It’s what’s on the other side of the wall that so often makes a really bad Monday feel like the end of the world.

Four years ago, we were on the precipice of a global pandemic that would leave millions dead and the rest of us forever changed, physically, financially and spiritually.

As the country shut down, we discovered inner wells of resilience and community but also deep fault lines of division. Divisions that erupted first with protests, both peaceful and violent, over the killing of George Floyd, Breonna Taylor and other Black Americans by police, and then on Jan. 6, 2021, when a mob of election-deniers, directed by the still-sitting president, swarmed the Capitol, physically threatened the vice president and members of Congress and attempted to derail democracy.

How does a nation more than 100 years removed from the last great pandemic and 150 years from its only civil war react to such a firestorm of events? How do we, as individuals, cope with the naked truths of our fragility, as humans and citizens, truths so many of us have ignored or papered over for so long? How do we move on when so many are spinning fictionalized accounts of what happened or denying that these things ever happened at all? When people we know, who experienced the same events we did, right next door or in our own homes, have entirely different understandings of what actually happened?

How do we address the trauma when the trauma is ongoing?

Historically, we look at cataclysmic events as having two parts: crisis and aftermath. But sometimes it is difficult to separate the two. Sometimes the aftermath is an even bigger crisis. After World War I, survivors flocked to spiritualists for the simple reason that they could not believe so many people could die in so short a time without leaving a tangible echo in the psychic realm.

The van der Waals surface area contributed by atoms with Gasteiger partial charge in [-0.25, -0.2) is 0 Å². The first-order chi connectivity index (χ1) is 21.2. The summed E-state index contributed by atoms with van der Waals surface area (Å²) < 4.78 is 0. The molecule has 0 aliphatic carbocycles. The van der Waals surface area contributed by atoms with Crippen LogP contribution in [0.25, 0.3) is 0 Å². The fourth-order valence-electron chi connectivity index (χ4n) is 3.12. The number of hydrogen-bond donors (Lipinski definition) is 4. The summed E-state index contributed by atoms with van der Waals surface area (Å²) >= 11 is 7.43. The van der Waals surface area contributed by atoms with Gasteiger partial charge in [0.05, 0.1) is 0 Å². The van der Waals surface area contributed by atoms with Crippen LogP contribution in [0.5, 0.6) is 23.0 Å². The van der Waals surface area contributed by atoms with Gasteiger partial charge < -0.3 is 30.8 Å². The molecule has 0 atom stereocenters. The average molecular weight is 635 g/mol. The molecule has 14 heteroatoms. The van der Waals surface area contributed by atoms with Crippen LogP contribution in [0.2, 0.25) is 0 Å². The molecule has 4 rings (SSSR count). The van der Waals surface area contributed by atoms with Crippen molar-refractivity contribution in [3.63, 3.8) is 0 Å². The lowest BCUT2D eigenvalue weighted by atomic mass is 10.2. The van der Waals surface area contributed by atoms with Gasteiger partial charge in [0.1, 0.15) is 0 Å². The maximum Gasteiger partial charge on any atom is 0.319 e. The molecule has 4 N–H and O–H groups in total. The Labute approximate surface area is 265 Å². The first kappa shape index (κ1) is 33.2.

My psychic realm is currently filled with nothing but echoes, clamor of unappeased and half-squelched fury, fear and bafflement. Sometimes all it takes is a bout of flu or a clogged toilet, a blown-out transmission or a glance at the day’s headlines, to make any given Monday feel like the end of the world.

Which, of course, it isn’t. Even the worst Monday can only last 24 hours and good news always pushes up through the cracks of the bad. Toilets can be fixed and there is still time to save Europe from an Ice Age, menopause may be growing more severe but the medical establishment is finally taking it seriously and the Federal Trade Commission is fighting the Kroger-Albertsons merger. We may still see more flooding in California but at least the snowpack is back up to healthy levels.

No one can single-handedly mend the state of our nation or the world but there are always things a person can do, including and especially vote.

When I feel totally overwhelmed by the echoes, or forces that seem outside my control, I often write them down on bits of paper, put them in a box and offer them up to the higher power of the universe (I say “God” but that’s just me).

Now, as I write, I will try to picture myself as Junior Mint — a small and scruffy creature, selective with her love and usually very cranky, but never afraid to confront things much bigger than she and give them random hell.

Mary McNamara is an American journalist and television critic for the Los Angeles Times.